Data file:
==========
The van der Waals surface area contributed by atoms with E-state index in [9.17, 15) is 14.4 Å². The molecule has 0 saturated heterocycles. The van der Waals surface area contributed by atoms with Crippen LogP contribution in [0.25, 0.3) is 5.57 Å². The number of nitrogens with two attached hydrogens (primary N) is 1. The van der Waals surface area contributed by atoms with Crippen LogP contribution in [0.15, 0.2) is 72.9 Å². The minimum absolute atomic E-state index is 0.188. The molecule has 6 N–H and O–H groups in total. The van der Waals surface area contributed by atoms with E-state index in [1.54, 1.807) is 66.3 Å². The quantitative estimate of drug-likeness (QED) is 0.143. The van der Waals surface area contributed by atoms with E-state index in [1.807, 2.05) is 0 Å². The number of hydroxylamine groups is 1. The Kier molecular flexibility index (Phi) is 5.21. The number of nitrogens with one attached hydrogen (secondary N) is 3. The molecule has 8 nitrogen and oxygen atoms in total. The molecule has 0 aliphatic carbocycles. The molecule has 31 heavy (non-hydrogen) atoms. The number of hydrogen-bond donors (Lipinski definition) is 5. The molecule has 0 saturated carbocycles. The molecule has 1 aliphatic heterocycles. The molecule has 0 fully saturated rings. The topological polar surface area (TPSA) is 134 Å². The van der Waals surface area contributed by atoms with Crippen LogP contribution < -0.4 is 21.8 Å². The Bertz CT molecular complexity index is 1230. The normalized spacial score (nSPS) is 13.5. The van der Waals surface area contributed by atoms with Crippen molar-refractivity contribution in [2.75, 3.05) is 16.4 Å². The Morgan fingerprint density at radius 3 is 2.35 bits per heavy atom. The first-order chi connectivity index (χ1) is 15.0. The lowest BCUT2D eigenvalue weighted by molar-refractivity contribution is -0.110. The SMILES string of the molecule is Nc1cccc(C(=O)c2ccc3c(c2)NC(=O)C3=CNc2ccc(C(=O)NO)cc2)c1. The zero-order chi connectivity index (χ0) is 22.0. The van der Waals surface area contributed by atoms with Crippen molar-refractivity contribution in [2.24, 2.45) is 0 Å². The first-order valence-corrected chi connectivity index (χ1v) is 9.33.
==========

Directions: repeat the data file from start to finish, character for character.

The van der Waals surface area contributed by atoms with E-state index in [9.17, 15) is 14.4 Å². The molecule has 0 saturated heterocycles. The van der Waals surface area contributed by atoms with Crippen LogP contribution in [0.25, 0.3) is 5.57 Å². The number of nitrogens with two attached hydrogens (primary N) is 1. The van der Waals surface area contributed by atoms with Crippen LogP contribution in [0.15, 0.2) is 72.9 Å². The minimum absolute atomic E-state index is 0.188. The molecule has 6 N–H and O–H groups in total. The van der Waals surface area contributed by atoms with E-state index in [1.54, 1.807) is 66.3 Å². The quantitative estimate of drug-likeness (QED) is 0.143. The van der Waals surface area contributed by atoms with E-state index in [1.807, 2.05) is 0 Å². The number of hydroxylamine groups is 1. The Kier molecular flexibility index (Phi) is 5.21. The number of nitrogens with one attached hydrogen (secondary N) is 3. The molecule has 8 nitrogen and oxygen atoms in total. The molecule has 0 aliphatic carbocycles. The molecule has 31 heavy (non-hydrogen) atoms. The number of hydrogen-bond donors (Lipinski definition) is 5. The molecule has 0 saturated carbocycles. The molecule has 1 aliphatic heterocycles. The molecule has 0 fully saturated rings. The topological polar surface area (TPSA) is 134 Å². The van der Waals surface area contributed by atoms with Crippen LogP contribution < -0.4 is 21.8 Å². The Bertz CT molecular complexity index is 1230. The normalized spacial score (nSPS) is 13.5. The van der Waals surface area contributed by atoms with Crippen molar-refractivity contribution in [2.75, 3.05) is 16.4 Å². The Morgan fingerprint density at radius 3 is 2.35 bits per heavy atom. The first-order chi connectivity index (χ1) is 15.0. The lowest BCUT2D eigenvalue weighted by molar-refractivity contribution is -0.110. The SMILES string of the molecule is Nc1cccc(C(=O)c2ccc3c(c2)NC(=O)C3=CNc2ccc(C(=O)NO)cc2)c1. The zero-order chi connectivity index (χ0) is 22.0. The van der Waals surface area contributed by atoms with Crippen molar-refractivity contribution in [2.24, 2.45) is 0 Å². The first-order valence-corrected chi connectivity index (χ1v) is 9.33.